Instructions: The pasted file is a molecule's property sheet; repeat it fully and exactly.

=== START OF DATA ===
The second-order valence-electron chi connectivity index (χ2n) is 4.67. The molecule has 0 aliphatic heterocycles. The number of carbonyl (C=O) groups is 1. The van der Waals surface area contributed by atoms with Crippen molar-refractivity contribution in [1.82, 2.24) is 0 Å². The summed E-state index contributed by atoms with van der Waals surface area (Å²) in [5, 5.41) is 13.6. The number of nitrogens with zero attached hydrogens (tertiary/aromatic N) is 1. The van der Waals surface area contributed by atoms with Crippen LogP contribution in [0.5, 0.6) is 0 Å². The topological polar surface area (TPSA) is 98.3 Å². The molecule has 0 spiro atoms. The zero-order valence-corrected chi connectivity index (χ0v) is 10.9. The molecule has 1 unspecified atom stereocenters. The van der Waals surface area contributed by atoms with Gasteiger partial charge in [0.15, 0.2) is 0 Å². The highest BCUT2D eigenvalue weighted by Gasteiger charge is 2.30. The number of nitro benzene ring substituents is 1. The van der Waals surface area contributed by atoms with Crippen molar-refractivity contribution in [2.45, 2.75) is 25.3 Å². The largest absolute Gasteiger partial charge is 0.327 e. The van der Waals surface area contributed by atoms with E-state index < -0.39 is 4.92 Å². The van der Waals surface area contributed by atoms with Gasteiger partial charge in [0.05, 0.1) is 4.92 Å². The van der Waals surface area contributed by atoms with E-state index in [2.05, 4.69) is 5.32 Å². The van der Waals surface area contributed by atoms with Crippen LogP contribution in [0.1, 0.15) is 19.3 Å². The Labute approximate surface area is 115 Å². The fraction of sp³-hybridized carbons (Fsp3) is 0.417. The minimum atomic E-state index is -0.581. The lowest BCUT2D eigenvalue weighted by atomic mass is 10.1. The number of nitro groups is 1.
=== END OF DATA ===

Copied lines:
The second-order valence-electron chi connectivity index (χ2n) is 4.67. The molecule has 0 aliphatic heterocycles. The number of carbonyl (C=O) groups is 1. The van der Waals surface area contributed by atoms with Crippen molar-refractivity contribution in [1.82, 2.24) is 0 Å². The summed E-state index contributed by atoms with van der Waals surface area (Å²) in [5, 5.41) is 13.6. The number of nitrogens with zero attached hydrogens (tertiary/aromatic N) is 1. The van der Waals surface area contributed by atoms with Crippen LogP contribution in [0.5, 0.6) is 0 Å². The topological polar surface area (TPSA) is 98.3 Å². The molecule has 0 spiro atoms. The zero-order valence-corrected chi connectivity index (χ0v) is 10.9. The molecule has 1 unspecified atom stereocenters. The van der Waals surface area contributed by atoms with Gasteiger partial charge in [0.15, 0.2) is 0 Å². The highest BCUT2D eigenvalue weighted by Gasteiger charge is 2.30. The number of nitro benzene ring substituents is 1. The van der Waals surface area contributed by atoms with Crippen molar-refractivity contribution in [2.45, 2.75) is 25.3 Å². The largest absolute Gasteiger partial charge is 0.327 e. The van der Waals surface area contributed by atoms with E-state index < -0.39 is 4.92 Å². The van der Waals surface area contributed by atoms with Gasteiger partial charge in [0.05, 0.1) is 4.92 Å². The van der Waals surface area contributed by atoms with E-state index in [2.05, 4.69) is 5.32 Å². The van der Waals surface area contributed by atoms with Crippen LogP contribution in [0.1, 0.15) is 19.3 Å². The Labute approximate surface area is 115 Å². The fraction of sp³-hybridized carbons (Fsp3) is 0.417. The minimum atomic E-state index is -0.581. The lowest BCUT2D eigenvalue weighted by atomic mass is 10.1. The number of nitro groups is 1.